I insured my motorcycle six months ago and it was stolen last week. I reported it to my insurer, and it is now telling me it wants to ‘void’ the policy and not pay out.

It says I lied on the insurance form by selecting the box ‘bike stored in a locked garage’ – I live in a flat in London and my bike is locked in the flat’s underground car park, for which you need a key.

In addition, there is a chain around my bike to which only I have the key. This sounds really unfair, and the insurer was happy to take my premium. It feels as if the company is just trying to avoid paying out. Help!


The insurance world changed in 2013 with the arrival of the Consumer Insurance (Disclosure and Representations) Act 2012, aka CIDR. No. Not alcoholic beverages. This changed the law in as much as your duty, as a biker, was to not make a misrepresentation to the insurer. The ‘old’ law was much wider and meant you had a duty to disclose all facts that a prudent underwriter might consider material. The obvious difficulty was, how do you know what the insurer considers material? You’ re not an insurer!

The new law, while much better for the consumer, can still cause some problems. In your case, it appears you selected a drop-down box option and selected ‘locked garage’ when buying the policy. I can also see from your postal address that you live in a block of flats. A 10th-floor flat will not have a locked garage outside the window. But I do actually think you have a good chance of appealing this to the ombudsman, or even issuing court proceedings against the insurer.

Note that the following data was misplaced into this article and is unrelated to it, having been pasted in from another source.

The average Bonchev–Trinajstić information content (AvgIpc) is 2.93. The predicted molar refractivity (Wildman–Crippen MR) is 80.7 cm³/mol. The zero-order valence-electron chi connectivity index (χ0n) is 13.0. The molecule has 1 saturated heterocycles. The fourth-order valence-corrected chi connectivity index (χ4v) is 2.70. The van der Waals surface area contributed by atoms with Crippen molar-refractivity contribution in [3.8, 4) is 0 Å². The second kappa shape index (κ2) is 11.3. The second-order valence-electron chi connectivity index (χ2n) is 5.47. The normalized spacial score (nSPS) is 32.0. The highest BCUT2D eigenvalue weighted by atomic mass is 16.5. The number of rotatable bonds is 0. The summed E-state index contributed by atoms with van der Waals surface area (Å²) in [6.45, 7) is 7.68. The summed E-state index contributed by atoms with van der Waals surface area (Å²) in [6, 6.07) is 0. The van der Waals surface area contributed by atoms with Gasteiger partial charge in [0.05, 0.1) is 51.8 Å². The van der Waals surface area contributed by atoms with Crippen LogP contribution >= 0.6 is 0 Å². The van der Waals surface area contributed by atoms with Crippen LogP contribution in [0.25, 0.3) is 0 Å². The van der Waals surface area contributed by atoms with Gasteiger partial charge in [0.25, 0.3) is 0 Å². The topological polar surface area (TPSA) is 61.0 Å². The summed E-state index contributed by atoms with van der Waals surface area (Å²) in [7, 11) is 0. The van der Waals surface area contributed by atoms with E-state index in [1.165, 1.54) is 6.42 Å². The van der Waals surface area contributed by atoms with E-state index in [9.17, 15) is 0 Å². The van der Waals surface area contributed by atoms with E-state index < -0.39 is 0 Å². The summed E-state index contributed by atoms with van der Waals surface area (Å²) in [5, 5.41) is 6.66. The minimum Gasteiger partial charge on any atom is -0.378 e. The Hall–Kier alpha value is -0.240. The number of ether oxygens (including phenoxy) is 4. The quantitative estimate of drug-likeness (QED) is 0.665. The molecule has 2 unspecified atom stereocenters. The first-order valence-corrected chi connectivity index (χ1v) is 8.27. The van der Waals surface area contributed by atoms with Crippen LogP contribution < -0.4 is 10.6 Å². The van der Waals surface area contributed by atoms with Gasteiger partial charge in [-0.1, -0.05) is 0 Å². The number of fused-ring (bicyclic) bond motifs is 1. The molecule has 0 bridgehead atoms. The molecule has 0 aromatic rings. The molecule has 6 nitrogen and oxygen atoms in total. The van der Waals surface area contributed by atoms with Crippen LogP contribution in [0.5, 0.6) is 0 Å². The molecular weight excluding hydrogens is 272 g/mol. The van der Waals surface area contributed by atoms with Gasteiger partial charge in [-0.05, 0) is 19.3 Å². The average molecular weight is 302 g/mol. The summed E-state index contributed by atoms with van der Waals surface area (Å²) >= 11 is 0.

The issue to be tried will be, was your response honest? If it was, then I think you will win this claim and the insurer must pay out. If the insurer can prove that your response was deliberate or reckless, you will lose. The insurer won’t have to pay a penny. If it can prove that your response was careless, then it might be able to claim for the value of the stolen bike, less any excess. The terms of the policy might be changed and you will be stuck with those new terms.

The burden is on the insurer. You don’t have to prove anything; rather, it has to show that your response was deliberate, reckless or careless in those proceedings. The moral of the story is this – always treat your insurer with caution. If something looks unclear, make it clear to save yourself this sort of hassle later down the line.

Gavin Grewal

Fast Bikes June 2023